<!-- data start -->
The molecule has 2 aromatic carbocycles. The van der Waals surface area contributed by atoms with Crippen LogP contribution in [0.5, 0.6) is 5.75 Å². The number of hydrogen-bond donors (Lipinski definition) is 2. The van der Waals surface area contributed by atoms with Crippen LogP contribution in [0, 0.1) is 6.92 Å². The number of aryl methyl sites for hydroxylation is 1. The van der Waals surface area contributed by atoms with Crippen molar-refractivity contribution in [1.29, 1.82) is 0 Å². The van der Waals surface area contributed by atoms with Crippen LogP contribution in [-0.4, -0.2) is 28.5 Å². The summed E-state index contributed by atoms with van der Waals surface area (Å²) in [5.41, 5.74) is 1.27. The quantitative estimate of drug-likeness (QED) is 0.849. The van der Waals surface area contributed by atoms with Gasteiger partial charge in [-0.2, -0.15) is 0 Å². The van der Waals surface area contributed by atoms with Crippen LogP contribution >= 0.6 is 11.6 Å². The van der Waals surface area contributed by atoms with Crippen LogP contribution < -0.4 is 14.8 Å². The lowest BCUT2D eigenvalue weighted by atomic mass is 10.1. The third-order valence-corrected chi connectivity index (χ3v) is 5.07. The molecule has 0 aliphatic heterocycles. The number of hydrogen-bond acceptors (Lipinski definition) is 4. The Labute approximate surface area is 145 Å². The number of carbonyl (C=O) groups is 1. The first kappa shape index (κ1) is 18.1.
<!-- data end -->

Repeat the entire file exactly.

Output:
The molecule has 2 aromatic carbocycles. The van der Waals surface area contributed by atoms with Crippen LogP contribution in [0.5, 0.6) is 5.75 Å². The number of hydrogen-bond donors (Lipinski definition) is 2. The van der Waals surface area contributed by atoms with Crippen LogP contribution in [0, 0.1) is 6.92 Å². The number of aryl methyl sites for hydroxylation is 1. The van der Waals surface area contributed by atoms with Crippen molar-refractivity contribution in [1.29, 1.82) is 0 Å². The van der Waals surface area contributed by atoms with Crippen LogP contribution in [-0.4, -0.2) is 28.5 Å². The summed E-state index contributed by atoms with van der Waals surface area (Å²) in [5.41, 5.74) is 1.27. The quantitative estimate of drug-likeness (QED) is 0.849. The van der Waals surface area contributed by atoms with Gasteiger partial charge in [-0.2, -0.15) is 0 Å². The van der Waals surface area contributed by atoms with Crippen LogP contribution >= 0.6 is 11.6 Å². The van der Waals surface area contributed by atoms with Crippen LogP contribution < -0.4 is 14.8 Å². The lowest BCUT2D eigenvalue weighted by atomic mass is 10.1. The third-order valence-corrected chi connectivity index (χ3v) is 5.07. The molecule has 0 aliphatic heterocycles. The number of hydrogen-bond acceptors (Lipinski definition) is 4. The Labute approximate surface area is 145 Å². The number of carbonyl (C=O) groups is 1. The first kappa shape index (κ1) is 18.1.